Keeping Up With The Space Race: How SpaceX Manages NASA Launch Failure
Elon Musk has big plans for its company SpaceX, as big as a manned Mars mission in no less than eight years. But after a series of failed launches, many are starting to question SpaceX's capabilities. After all, carrying humans to Mars is an entirely different ballgame than transporting cargo to the International Space Station (ISS) in low-Earth orbit.
And even ISS missions for NASA seem to be difficult to accomplish for SpaceX, given its failed launch last year.
In June 2015, a SpaceX Falcon 9 rocket launched from Cape Canaveral loaded with supplies for the ISS. A few minutes after takeoff, the rocket blew up. From then on, people seemed unsure about the future of SpaceX.
Not to mention that the failed resupply mission known as CRS-7 caused delays for future missions to the station and lost NASA a new airlock it had developed for commercial spacecraft bringing humans to the station, Quartz.com reports.
But most of all, the failed mission represented a "major hurdle" for the company, which has been working relentlessly for years to develop low-cost transit to space.
— Charlie Wood (@cwood) June 15, 2016
Just recently, NASA negotiated discounted mission prices with SpaceX after the failed mission.
After a series of failures, how does SpaceX maintain peace with its key patrons?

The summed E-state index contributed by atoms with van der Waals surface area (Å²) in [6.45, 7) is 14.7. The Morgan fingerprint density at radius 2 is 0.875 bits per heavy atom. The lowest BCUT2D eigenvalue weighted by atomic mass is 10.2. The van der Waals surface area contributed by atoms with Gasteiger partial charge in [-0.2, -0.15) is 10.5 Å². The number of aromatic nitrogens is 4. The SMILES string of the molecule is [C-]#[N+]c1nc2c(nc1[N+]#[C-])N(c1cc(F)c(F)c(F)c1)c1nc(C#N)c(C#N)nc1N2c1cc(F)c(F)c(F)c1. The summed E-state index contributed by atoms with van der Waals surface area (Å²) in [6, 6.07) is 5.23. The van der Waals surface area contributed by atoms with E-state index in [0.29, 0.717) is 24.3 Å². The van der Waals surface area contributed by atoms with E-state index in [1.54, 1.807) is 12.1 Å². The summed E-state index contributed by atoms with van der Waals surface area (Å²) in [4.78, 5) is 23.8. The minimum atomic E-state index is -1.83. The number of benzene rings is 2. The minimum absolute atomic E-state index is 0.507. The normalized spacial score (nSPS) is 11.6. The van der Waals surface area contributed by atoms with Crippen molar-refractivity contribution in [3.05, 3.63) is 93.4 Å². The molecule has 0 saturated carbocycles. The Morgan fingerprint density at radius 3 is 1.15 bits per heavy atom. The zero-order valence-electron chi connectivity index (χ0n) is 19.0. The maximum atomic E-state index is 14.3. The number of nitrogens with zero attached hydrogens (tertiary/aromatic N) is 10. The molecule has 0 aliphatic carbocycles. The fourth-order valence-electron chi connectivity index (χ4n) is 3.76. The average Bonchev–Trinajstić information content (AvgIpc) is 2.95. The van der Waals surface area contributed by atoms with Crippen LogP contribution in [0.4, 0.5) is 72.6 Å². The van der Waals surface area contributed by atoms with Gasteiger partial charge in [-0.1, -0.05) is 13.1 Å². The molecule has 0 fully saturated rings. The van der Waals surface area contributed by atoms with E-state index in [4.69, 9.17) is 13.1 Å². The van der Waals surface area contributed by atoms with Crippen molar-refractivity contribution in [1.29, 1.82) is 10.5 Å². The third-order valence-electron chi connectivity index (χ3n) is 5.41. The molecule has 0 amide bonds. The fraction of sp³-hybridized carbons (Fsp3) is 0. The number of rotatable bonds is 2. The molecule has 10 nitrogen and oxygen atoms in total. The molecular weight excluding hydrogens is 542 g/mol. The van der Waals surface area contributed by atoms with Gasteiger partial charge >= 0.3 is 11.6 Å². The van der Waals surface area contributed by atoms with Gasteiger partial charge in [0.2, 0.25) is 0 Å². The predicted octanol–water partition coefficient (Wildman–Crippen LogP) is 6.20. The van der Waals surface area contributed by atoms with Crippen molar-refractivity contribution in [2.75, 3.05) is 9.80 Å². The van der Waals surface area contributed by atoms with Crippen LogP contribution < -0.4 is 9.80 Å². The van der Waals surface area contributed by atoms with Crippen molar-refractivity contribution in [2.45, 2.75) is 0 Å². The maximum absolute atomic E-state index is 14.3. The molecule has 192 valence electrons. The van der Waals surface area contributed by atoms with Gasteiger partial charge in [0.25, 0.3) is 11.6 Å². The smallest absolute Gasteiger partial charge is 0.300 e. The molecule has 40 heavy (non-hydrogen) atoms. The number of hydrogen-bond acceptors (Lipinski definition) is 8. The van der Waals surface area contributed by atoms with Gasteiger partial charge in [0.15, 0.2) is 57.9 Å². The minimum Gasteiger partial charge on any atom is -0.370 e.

SpaceX's Relationship with NASA
Quartz.com provided a glimpse of a 2015 audit document that shows how SpaceX maintains the confidence of its biggest client.
1. Forfeiture of launch fee
SpaceX's resupply contracts with NASA are split into three - preparation, launch and mission completion. The explosion of the Falcon 9 rocket meant that SpaceX has forfeited one-third of the launch fee.
2. Price lock-ins
According to document, SpaceX guarantees launch prices regardless of delays, which allows NASA to save more on than what was quoted.
SpaceX provides NASA with extra services at no cost. For instance, the company offered to ramp up the electrical power of its Dragon spacecraft so it could handle three-times more cargo.
4. Come clean
After the failed Falcon 9 mission, SpaceX conducted an internal investigation that pointed towards a failed strut assembly, which was manufactured by a subcontractor.
5. Shift manufacturing processes to address NASA concerns
In response to NASA's concerns about SpaceX's "systems engineering and management practices," the company has reorganized its quality control systems and the management of technicians' work, as well as conducted tests on individual rocket components.
In a statement published on LA Times, SpaceX said that it had successfully managed its contract with NASA, reducing costs and financial risks. The company also maintains that it has launched seven times successfully since the incident.